It'll be cutting 100mm tall foam to start off with (using a 100mm long tool), so that's the minimum movement I wanted; however, I may be using cutting heads with different lengths, so I wanted the option of going between 40mm and 100mm long cutting heads, which means 160mm travel. I've got the option of even longer tools if I find more suitable ones at a later date.

As Lee said, it's better to have too much than too little (although I don't have the full length of travel for the ballscrew [at this moment in time]).


My original plans were to use profile rail for all of the axes, but I didn't want to spend "flipping great wodges of cash" :biggrin: Although I did want to spend more than the minimal amount I wanted on the first version.

The router isn't that heavy (with its base-plate, it's about 6.3Kg; without it I've no idea since I don't have a set of scales in the workshop), and the width of the whole Z-axis mechanism isn't that important (the rails are 1600mm long, the Z-carrier is 160mm wide, so movement is a maximum of 1440mm; 1200mm is the minimum I waned).

The X-axis will be using rails (with a pair of carriages on each side), but that's mainly because the Y-axis mechanism is very heavy (I can see an aluminium version being created at some point in time).

Oh, and I quite liked your thought of a train-wreck - why the edit? :smile:


I think mine's a bit more "agricultural" than yours (which isn't surprising as it's being built in a workshop where they make crop sprayers).

30-07-2009, 12:49 AM
Sure is agricultural! :clap:

I'm looking at your X axis drive arrangement and wonder if the z carridge will bind in the rails. You have a turning moment there with the screw at the top and the cutter at the bottom, the point of rotation will be somewhere in between the X rails.

When I redid my rockcliff in alu angle I had a load of trouble with bearing blocks binding with the smallest possible movement in the assy. I still have trouble with the Y axis table (fixed gantry version) when I remove the upper part of my table with the T slots in. :redface:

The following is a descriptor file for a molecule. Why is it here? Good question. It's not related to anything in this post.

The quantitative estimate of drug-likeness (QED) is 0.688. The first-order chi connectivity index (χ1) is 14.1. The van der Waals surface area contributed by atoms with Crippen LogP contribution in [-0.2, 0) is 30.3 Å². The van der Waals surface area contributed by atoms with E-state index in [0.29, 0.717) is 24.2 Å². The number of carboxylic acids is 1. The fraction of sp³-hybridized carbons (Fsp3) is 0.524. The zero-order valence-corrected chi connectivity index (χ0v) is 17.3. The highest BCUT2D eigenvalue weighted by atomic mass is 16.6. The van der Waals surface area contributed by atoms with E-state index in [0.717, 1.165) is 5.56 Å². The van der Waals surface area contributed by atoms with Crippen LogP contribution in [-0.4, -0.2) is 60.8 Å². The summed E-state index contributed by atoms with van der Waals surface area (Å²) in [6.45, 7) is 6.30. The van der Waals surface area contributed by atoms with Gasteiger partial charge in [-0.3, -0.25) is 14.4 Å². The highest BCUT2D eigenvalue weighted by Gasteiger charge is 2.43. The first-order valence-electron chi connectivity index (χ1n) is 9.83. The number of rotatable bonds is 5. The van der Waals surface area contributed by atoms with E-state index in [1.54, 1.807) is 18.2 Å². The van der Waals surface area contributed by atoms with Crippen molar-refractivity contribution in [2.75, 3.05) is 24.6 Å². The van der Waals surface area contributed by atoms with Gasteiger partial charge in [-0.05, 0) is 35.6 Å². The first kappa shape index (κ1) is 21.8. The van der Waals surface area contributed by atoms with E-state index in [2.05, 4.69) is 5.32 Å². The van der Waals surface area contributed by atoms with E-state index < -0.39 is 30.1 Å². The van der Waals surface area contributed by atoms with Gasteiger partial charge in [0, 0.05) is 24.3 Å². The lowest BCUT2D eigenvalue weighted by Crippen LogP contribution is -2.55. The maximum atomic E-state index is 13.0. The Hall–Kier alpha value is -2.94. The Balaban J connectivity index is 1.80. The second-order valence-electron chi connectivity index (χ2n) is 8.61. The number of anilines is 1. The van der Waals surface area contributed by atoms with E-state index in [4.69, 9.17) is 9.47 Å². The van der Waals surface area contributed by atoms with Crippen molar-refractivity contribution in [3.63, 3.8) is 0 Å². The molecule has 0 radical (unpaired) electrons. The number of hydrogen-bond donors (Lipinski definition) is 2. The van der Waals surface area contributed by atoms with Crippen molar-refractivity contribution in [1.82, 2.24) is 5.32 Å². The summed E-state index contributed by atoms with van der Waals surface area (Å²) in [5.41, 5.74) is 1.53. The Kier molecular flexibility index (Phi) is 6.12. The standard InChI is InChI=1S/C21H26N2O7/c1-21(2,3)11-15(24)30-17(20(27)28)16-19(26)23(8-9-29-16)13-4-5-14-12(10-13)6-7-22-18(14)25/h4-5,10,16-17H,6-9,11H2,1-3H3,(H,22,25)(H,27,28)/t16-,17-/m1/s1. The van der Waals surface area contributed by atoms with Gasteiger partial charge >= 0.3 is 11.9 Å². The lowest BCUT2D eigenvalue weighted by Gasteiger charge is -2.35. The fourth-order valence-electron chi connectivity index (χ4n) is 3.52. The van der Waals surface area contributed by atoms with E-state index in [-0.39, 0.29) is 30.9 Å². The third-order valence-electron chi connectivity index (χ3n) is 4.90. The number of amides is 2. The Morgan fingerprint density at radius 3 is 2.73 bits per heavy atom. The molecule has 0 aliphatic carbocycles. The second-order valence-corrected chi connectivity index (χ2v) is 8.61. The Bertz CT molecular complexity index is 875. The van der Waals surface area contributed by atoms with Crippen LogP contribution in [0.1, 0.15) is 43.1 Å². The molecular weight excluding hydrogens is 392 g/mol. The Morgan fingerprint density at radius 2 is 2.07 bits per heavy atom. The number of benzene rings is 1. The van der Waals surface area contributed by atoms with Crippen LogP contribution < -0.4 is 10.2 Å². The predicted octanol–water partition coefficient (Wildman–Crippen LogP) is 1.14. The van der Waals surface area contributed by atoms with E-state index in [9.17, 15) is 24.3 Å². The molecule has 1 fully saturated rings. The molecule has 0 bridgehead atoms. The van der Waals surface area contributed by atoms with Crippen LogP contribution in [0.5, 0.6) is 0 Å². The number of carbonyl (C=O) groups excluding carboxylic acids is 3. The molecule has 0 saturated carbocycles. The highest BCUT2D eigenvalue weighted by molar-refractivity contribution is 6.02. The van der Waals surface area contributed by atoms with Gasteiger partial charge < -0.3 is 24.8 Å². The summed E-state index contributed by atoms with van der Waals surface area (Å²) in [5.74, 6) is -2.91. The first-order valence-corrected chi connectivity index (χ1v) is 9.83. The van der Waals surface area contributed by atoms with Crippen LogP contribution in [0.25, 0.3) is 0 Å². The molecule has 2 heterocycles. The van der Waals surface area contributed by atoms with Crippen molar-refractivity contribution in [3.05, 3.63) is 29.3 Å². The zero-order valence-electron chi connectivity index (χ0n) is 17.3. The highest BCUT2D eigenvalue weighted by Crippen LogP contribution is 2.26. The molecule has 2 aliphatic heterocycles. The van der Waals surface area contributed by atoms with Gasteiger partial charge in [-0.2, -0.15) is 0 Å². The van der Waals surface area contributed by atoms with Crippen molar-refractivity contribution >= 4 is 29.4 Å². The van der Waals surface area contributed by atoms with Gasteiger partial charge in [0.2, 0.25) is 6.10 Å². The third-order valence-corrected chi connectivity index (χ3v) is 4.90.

I think you might have a problem with all that space between the uprights of the Z carridge letting the assy flex. To prevent that, you might want to make a bracing plate to stiffen up the four corners of the rectangle formed by the bearing blocks. And while you're at it, put the X drive nut in there too.

Any way. Thanks for reading my 2 cents worth. I hope it isn't needed. :whistling:


30-07-2009, 10:20 PM
The movement of the axis is free - I attached the ballscrew nut to the Z-axis earlier today (just uploading the pictures, and then I'll write it up). There is a small amount of play, but I've not put in all the bolts, and of the ones that are in, not all are tight (I think only 8 are tight, and there's 22 in total).

I know what you mean about the brace; I'll have to see what happens when everything's tight (I do need to put another plate in anyway to push the router vertical; this could be made a triangulation piece).

Note that I'm considering that axis the Y axis (based on the previous version and the orientation of the computer models I've made).

30-07-2009, 10:39 PM
You call that axis whatever you like mate....you made it so you get to name it :toot: My X has an X on the back so I don't forget lol .......I'm going to figure how to mark the Y :naughty:

Ahh - excellent.

The axes are now "Jim", "Fred" and "Shiela". :joker:

30-07-2009, 11:17 PM
You might want to fix the Mondeo, or fit a tent to the Aeon; heavy rain forecast for the rest of the weekend!

I'm kidding - about the tent!